• Wars of the Magna Carta Series

Books in this series

Book One – Battle For England

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By 1215 King John was in serious trouble. He had upset his subjects in many and various ways. He had lost the English dukedoms of Normandy and Brittany, and the counties of Aquitaine, Poitou, and Anjou, to Philip of France. He had got involved in the murder of his nephew Arthur – the heir nominated by his brother, King Richard. He had been excommunicated by Pope Innocent III and he’d had to deal with a revolt in Wales. Latterly, he had been persuaded into signing the Magna Carta by his nobles – which he reneged on, claiming that he was forced into acceptance and had only signed it under duress.
This final bad decision led to the barons inviting the French Prince Louis over the Channel to take charge of a new ‘civil’ war in England.
In 1216 John lost Westminster and fled to Winchester. Dover Castle was under siege, and England south of a line from the Wash to Bristol was in revolt. John was being pulled back and forth by the tides of war, travelling as far north as Berwick to quell the flames. By the autumn he was back in the south with the state of England in serious danger of becoming a French crown territory.
The eyes of England turned towards the Midlands, where, sitting proud on its ridge, stood the mighty citadel of Lincoln, a stronghold since Roman times. Lincoln must hold out if the country was to survive.
Lincoln and its nearby supporting fortress of Laxton are in the hands of two redoubtable women: Nicholaa of Lincoln, and Matilda of Laxton, both are hereditary Keepers of the King’s Forest. Nicholaa and Matilda hold the lands of Lincolnshire and Nottinghamshire between the coast and the Pennines secure through the defence of their castles. They must hold firm: the central defence of England rests upon their shoulders.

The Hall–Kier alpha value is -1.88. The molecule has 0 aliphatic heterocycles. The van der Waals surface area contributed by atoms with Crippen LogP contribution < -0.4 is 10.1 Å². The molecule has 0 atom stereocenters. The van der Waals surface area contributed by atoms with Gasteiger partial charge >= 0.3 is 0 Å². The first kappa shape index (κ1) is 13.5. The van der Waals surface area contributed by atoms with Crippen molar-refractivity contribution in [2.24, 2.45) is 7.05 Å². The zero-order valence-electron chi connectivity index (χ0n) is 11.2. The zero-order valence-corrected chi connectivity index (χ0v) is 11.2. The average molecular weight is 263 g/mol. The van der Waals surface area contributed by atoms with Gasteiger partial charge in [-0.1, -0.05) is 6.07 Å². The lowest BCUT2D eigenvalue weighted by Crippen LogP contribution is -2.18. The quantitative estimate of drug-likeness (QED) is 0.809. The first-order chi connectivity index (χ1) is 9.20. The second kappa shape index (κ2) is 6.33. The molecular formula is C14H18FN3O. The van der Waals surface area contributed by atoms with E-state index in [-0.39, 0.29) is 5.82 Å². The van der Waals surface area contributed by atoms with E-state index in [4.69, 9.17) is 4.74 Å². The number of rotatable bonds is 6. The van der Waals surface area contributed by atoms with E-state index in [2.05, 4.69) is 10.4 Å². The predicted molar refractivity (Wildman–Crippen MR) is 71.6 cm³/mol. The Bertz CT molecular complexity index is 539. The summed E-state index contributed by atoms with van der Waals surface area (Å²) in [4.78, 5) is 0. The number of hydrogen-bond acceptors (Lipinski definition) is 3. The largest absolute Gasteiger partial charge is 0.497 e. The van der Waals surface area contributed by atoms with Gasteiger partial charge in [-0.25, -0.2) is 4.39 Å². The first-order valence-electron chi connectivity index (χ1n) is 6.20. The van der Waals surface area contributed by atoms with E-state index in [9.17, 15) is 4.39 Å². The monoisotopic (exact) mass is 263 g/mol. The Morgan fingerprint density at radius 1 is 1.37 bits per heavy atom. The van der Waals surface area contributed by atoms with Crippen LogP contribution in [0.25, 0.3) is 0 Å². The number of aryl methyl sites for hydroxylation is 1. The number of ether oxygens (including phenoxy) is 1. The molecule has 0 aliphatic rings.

Book Two – A Contest of Wills

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With the siege of Lincoln castle lifted, after the garrison, led by the redoubtable Nicholaa held firm, and the English army led by William Marshall breaks through the strangling French, the gallant ladies who led the resistance find themselves embroiled in plots to take over their appointments.

Notwithstanding the ongoing problems with managing the forests, including the predations of the Sheriff of Nottingham, suitors began to arrive to claim the women’s appointments though the mechanism of marriage.

How will our redoubtable heroines survive?

Book Three – Battle for Supremacy (Provisional)

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King John, having parted on good terms with his two female castellans, Nicholaa of Lincoln, and Matilda of Laxton, set off from Lincoln for Newark.
In the country the civil war was enjoined, his rebellious barons having invited a French prince to come and lead them in their revolt against John’s repudiation of the 1215 Magna Carta.
The unfortunate and in many ways, incompetent king, was not to survive that visit to Newark, he died there on the night of 18/19 October 1216, leaving his eldest son, Henry, to succeed him as King of England.
The problem was, that Henry, to be the third of that name, was merely nine years old, and a power vacuum loomed.
However, Henry, who personified the legitimacy of the monarchy, had friends and supporters, the backbone of which was William the Marshal, who’s words follow:
‘By God’s sword, your counsel is true and good, and goes so straight to my heart that if all the world should forsake the King, save myself, know you what I should do? I would carry him on my shoulders from one land to another, and never fail him, though I had to beg for bread.’
Spoken before the council of regency after the coronation when they were choosing a guardian for the young king.